The opposition Minjoo Party narrowly edged out the ruling Saenuri Party's majority: That means more gridlock for the president and a likely stalling of her economic reform plan.
Analysts say Park’s tough approach toward North Korea didn't resonate with voters who are more focused on economic issues, Bloomberg reported: South Korea’s youth unemployment rate hit a record high in February and exports have fallen for 15 consecutive months.
Islamic State: Fractured?
The first phase of US-led military operations against Islamic State – stopping the terror group's advances and degrading their military capabilities – has been a “success” and is now moving on to its second phase, “dismantling” the group, the Pentagon said Wednesday.
“Our task is to dismantle the enemy, fragment them in Iraq and Syria,” said Pentagon spokesman Col. Steve Warren. “A year-and-a-half ago, we saw images of IS convoys moving freely into Mosul and throughout Iraq – those days are gone: IS has lost more than 40 percent of the territory it once controlled in Iraq and in Syria.”
The US-led campaign against IS began in August 2014 after the group captured wide swathes of Iraq that summer for its “caliphate.” President Obama at a CIA briefing Wednesday hailed the progress against IS but admitted, “This remains a difficult fight and a complex one.”
UK: Vote Leave Official
The UK's referendum on leaving the EU entered a new phase Wednesday: the UK's Electoral Commission appointed Vote Leave to be the official campaign in favor of the “Brexit” over rival Grassroots Out.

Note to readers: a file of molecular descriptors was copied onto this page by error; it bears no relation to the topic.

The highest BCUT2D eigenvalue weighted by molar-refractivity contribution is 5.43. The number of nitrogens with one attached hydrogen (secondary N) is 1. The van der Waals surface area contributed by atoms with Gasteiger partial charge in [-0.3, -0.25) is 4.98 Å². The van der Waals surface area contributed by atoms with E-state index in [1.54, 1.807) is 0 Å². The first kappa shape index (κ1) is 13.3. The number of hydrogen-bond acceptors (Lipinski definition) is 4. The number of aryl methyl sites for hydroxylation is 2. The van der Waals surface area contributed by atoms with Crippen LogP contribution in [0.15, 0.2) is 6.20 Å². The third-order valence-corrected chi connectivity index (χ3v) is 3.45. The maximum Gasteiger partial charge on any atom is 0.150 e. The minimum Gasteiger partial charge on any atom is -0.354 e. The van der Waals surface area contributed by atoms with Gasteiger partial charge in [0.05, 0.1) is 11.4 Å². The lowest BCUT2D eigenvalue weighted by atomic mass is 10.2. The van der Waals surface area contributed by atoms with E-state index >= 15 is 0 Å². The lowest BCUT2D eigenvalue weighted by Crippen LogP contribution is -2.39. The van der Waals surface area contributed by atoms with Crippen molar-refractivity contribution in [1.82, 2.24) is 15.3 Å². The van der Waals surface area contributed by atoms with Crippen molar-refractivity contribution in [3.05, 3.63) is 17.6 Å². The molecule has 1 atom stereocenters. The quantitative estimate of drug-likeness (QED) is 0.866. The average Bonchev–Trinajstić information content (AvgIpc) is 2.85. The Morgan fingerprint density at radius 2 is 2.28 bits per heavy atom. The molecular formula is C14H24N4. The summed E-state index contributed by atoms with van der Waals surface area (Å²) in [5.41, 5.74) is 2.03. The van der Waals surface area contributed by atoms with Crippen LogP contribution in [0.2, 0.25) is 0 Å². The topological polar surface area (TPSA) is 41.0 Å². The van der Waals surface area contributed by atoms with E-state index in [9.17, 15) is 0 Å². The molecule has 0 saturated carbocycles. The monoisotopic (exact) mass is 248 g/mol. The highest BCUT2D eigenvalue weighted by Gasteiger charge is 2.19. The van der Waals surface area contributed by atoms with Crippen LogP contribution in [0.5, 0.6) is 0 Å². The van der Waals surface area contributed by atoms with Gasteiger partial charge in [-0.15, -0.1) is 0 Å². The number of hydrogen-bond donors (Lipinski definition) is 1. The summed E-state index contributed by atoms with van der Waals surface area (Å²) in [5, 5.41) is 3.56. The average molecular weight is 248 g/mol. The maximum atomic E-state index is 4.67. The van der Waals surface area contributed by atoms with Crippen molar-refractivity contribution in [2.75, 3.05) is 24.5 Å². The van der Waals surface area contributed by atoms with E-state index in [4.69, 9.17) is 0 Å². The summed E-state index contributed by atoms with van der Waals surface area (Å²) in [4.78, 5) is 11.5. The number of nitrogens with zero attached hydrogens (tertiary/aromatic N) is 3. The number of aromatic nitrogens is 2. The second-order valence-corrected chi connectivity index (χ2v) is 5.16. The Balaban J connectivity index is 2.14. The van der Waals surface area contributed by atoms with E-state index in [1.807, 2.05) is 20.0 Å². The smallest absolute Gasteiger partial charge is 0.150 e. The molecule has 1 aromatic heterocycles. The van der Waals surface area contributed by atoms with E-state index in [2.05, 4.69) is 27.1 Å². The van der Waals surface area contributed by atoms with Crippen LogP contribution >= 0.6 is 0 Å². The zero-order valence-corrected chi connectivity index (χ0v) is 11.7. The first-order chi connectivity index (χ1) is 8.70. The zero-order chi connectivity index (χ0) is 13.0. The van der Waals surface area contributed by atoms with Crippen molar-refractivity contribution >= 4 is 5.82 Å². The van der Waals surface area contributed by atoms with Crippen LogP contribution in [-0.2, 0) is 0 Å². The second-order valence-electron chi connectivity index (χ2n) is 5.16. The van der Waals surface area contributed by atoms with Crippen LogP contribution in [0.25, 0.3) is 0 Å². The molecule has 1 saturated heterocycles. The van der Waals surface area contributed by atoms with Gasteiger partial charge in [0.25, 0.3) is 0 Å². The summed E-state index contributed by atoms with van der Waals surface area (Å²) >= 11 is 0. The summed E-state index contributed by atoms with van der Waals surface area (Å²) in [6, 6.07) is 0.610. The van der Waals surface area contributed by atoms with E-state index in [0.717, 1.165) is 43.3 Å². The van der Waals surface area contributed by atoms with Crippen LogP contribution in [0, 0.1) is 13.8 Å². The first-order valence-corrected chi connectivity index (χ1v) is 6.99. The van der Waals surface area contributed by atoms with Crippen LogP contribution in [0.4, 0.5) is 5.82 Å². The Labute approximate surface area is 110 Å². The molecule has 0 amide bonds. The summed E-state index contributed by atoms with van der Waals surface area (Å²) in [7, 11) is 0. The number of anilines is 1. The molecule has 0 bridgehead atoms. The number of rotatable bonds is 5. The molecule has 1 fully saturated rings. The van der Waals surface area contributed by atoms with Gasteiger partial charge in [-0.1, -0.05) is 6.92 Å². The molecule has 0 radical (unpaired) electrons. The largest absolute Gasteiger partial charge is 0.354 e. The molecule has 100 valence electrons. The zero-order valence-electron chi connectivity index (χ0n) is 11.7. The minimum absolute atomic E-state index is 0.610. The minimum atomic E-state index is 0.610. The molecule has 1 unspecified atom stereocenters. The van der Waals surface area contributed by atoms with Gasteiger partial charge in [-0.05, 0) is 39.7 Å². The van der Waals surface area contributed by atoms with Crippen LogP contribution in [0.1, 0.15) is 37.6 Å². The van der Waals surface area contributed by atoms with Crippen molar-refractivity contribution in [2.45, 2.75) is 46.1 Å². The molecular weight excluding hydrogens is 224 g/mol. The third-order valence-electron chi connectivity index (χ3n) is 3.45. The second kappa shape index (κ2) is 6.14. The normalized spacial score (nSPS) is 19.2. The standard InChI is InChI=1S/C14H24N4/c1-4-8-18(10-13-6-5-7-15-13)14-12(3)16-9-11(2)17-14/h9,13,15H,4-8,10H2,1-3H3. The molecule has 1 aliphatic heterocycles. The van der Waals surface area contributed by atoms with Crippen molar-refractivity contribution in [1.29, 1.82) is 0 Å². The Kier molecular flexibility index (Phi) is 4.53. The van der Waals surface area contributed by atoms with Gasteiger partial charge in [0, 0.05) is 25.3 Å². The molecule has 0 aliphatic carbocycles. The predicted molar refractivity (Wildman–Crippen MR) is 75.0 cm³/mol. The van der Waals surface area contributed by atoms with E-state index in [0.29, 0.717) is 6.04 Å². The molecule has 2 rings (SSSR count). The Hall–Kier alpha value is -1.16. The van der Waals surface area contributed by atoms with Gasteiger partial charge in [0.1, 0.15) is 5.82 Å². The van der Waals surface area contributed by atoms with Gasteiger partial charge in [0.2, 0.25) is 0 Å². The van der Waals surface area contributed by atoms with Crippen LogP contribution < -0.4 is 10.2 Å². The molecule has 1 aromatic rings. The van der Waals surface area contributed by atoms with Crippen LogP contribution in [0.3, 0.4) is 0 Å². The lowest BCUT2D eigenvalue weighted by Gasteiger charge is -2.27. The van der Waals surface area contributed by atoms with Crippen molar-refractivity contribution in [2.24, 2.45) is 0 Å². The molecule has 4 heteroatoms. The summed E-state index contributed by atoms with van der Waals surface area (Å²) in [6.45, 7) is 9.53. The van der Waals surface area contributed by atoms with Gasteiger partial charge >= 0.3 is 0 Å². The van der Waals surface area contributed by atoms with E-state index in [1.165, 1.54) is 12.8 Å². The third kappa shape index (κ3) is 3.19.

Vote Leave now has access to up to £7 million during the upcoming campaign period, as well as broadcasts and free mail-outs to British households, reported the BBC.
Grassroots Out's leader Peter Bone joked their “green ties” might have worked against them, but the Electoral Commission selected Vote Leave on more technical criteria then an environmental outlook and a catchier name.
Chief Executive of the Electoral Commission Claire Bassett said the commission went with the group that had greater “depth of representation” of Brexit supporters at regional and local levels and demonstrated better organizational capabilities.
Still, many in the UK – and outside – hope this group will end up the loser.
Making Paralyzed Limbs Move
It once seemed impossible but now 24 year-old Ian Burkhart can again use his hands and fingers six years after he was paralyzed in a car accident thanks to a device called NeuroLife.
As detailed in a study published in the journal Nature, NeuroLife uses thoughts to control paralyzed limbs: The device can interpret brain signals and bypass the injured spinal cord to stimulate muscles controlling arms and hands.
Burkhart is the first person to make use of this electronic neural bypass, developed by Researchers at the Ohio State University Wexner Medical Center, which reconnects the brain to muscles to repair spinal cord injuries.
Now, he can complete complex movements like holding a phone to his ear, swiping a credit card, or even playing a guitar video game with his own fingers.
“It's amazing to see what he's accomplished,” said one of the lead engineers on the project.
Researchers say this technology holds the promise to help patients affected by various brain and spinal cord injuries such as strokes and traumatic brain injury to be more independent and functional.
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Compiled and written by Jabeen Bhatti
Thu, 04/14/2016 – 06:09